Bitter Harvest

Gideon Levy

For years, settlers would chop down Palestinians' olive trees or prevent them from working their land. Now a new trend has emerged: the theft of olives


11 October 2002

Mahmoud Fatah (left) with Mahmoud Azzam (center) and Ahmed Fatah: "It is not worth dying for a few sacks of olives."
(Photo: Photos by Miki Krats)


   Mohammed Obeid couldn't believe his eyes. Standing in his olive grove, between the dozens of trees he had planted on the sloping land, trees he had tended and watered after clearing the land of rocks and plowing the soil, was a group of people - about 10 armed men, a woman and a dog. They were picking the olives. He rubbed his eyes in astonishment. Who were these people who were on his land, taking his olives? Very soon, though, he recognized the uninvited guests. They were residents of the old settlement of Tapuah and of the new settlement of Tapuah, among the most extreme and violent of the settlers in the West Bank. There they were, standing in his grove, shaking the trees powerfully and beating them with sticks in order to dislodge the olives, which they then collected. Outraged, Obeid tried to summon everyone he could think of to come and help him drive off the intruders and save his crop. But no one came: not the police, not the army and not the Civil Administration. Not even the British consul-general was able to help. For three days the settlers helped themselves to Obeid's crop with no interference from anyone, from morning to evening, unprofessionally and prematurely harvesting the crop that was Obeid's last source of livelihood. He watched, brokenhearted. 

We sat on the balcony of Mohammed Azzam, who has the plot next to Obeid's in the village of Kafr Yasuf. On his knees Azzam held a baby girl with cropped hair and golden earrings. She is a year and a half old, he is 80. The two looked like great-grandfather and great-granddaughter, but Suha, as the baby is called, is Azzam's daughter. The aged father looked contemplatively at the lush valley below. The orange security lights of New Tapuah, an illegal outpost that is being built on the ridge across from his home, are visible from afar, 24 hours a day. The secret of long life, he says, is to work the land and eat natural foods - the peppers, grapes and basil that he grows in the yard of his house, and the olives that he harvests in his grove. 

This year, though, Azzam, like his neighbor, will not have a crop. The settlers of New Tapuah took his olives away before his very eyes. He, too, plowed and sowed and watered and tended with his own hands - he still works the land, even at his advanced age - and they harvested. After years during which settlers put the ax to olive trees in the West Bank or prevented Palestinians from getting to their groves, a new trend has emerged this year: theft of olives.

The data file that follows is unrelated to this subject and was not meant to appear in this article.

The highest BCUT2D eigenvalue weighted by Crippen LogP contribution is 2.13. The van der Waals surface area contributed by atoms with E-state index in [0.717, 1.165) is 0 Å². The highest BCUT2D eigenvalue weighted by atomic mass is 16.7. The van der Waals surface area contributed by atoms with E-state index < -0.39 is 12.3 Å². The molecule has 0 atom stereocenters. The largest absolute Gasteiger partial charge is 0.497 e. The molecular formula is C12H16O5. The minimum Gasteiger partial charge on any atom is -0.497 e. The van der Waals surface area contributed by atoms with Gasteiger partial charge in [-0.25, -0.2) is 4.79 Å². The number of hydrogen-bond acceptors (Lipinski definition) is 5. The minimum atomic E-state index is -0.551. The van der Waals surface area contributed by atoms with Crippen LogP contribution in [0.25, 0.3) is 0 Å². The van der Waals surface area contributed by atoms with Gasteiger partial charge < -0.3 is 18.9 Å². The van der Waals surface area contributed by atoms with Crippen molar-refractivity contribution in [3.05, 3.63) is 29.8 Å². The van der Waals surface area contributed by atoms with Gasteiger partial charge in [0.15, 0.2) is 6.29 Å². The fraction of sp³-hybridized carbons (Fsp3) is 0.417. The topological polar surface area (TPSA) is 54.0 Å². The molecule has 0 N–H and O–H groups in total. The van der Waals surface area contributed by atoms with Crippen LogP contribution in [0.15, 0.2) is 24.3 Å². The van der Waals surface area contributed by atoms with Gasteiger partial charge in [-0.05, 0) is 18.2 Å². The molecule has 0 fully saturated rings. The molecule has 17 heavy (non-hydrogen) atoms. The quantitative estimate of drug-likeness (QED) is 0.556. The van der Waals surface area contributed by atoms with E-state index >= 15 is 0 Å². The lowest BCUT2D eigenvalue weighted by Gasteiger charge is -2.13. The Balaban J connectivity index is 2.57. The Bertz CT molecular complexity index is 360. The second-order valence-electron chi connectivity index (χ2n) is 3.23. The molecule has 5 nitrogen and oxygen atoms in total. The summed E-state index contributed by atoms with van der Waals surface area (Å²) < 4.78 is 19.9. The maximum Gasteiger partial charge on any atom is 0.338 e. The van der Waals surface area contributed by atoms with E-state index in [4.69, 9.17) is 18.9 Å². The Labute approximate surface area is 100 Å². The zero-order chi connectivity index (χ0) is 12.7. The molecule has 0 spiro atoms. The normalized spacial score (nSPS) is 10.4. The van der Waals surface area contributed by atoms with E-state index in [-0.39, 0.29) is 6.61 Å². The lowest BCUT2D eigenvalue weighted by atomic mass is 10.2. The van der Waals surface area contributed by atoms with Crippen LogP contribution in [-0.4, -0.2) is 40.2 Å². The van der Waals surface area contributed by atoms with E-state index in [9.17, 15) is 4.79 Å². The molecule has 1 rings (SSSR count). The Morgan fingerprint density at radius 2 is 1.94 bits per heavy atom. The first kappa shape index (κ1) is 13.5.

This week, some settlers went beyond threats. Hani Beni Maniyeh, 24, was killed and two Palestinians were wounded when settlers opened fire at them as they worked their olive grove in the West Bank village of Akrabeh, near the settlement of Itamar. Another olive harvester was wounded near the settlement of Ali. And it all happened as we sat on Mohammed Azzam's balcony in Yasuf and looked at his bare grove. 

"Kahane lives," declares the graffiti on the bus stop of Tapuah, referring to the slain ultranationalist Meir Kahane. On the concrete cube that imprisons the residents of Yasuf - part of the Israeli army's network of barriers across the West Bank - a phone number is scrawled. It's the number of the local taxi driver, in the event of an emergency. The destination would be Salfit, a godforsaken place that experienced a revival of sorts - it became a district town because Ramallah and Nablus were besieged and inaccessible. From the sealed barrier, Tapuah looks like a peaceful village, its roofs of red tiles and its lawns verdant, an evocation of Switzerland. On the ridge opposite is New Tapuah: mobile homes, a water tower, electricity cables, constantly burning security lights. 

Kafr Yasuf is ancient and neglected, though the spring in its lower section is still one of the most beautiful spots in the West Bank, a small Eden in the guts of hell. Date palms and lemon trees rub up against one another and the water of the spring burbles against a backdrop of glowing green. The village's 1,750 residents, prisoners in their own homes, own 5,565 dunams (1,392 acres) of land, though they now have access to only about half their fields and groves. The land around the spring was divided equally among all the families in the village and the young people work it. Yasuf is so far a village without shaheeds (martyrs for the cause) and without detainees. 

Early last Sunday morning, a youngster named Raja al-Fatah saw people looting olives. He hurried to Obeid, a neighbor, who tried to summon help by contacting the Palestinian District Coordinating Office in Salfit and the Civil Administration and police in the urban settlement of Ariel. No one lifted a finger to stop the theft, he says.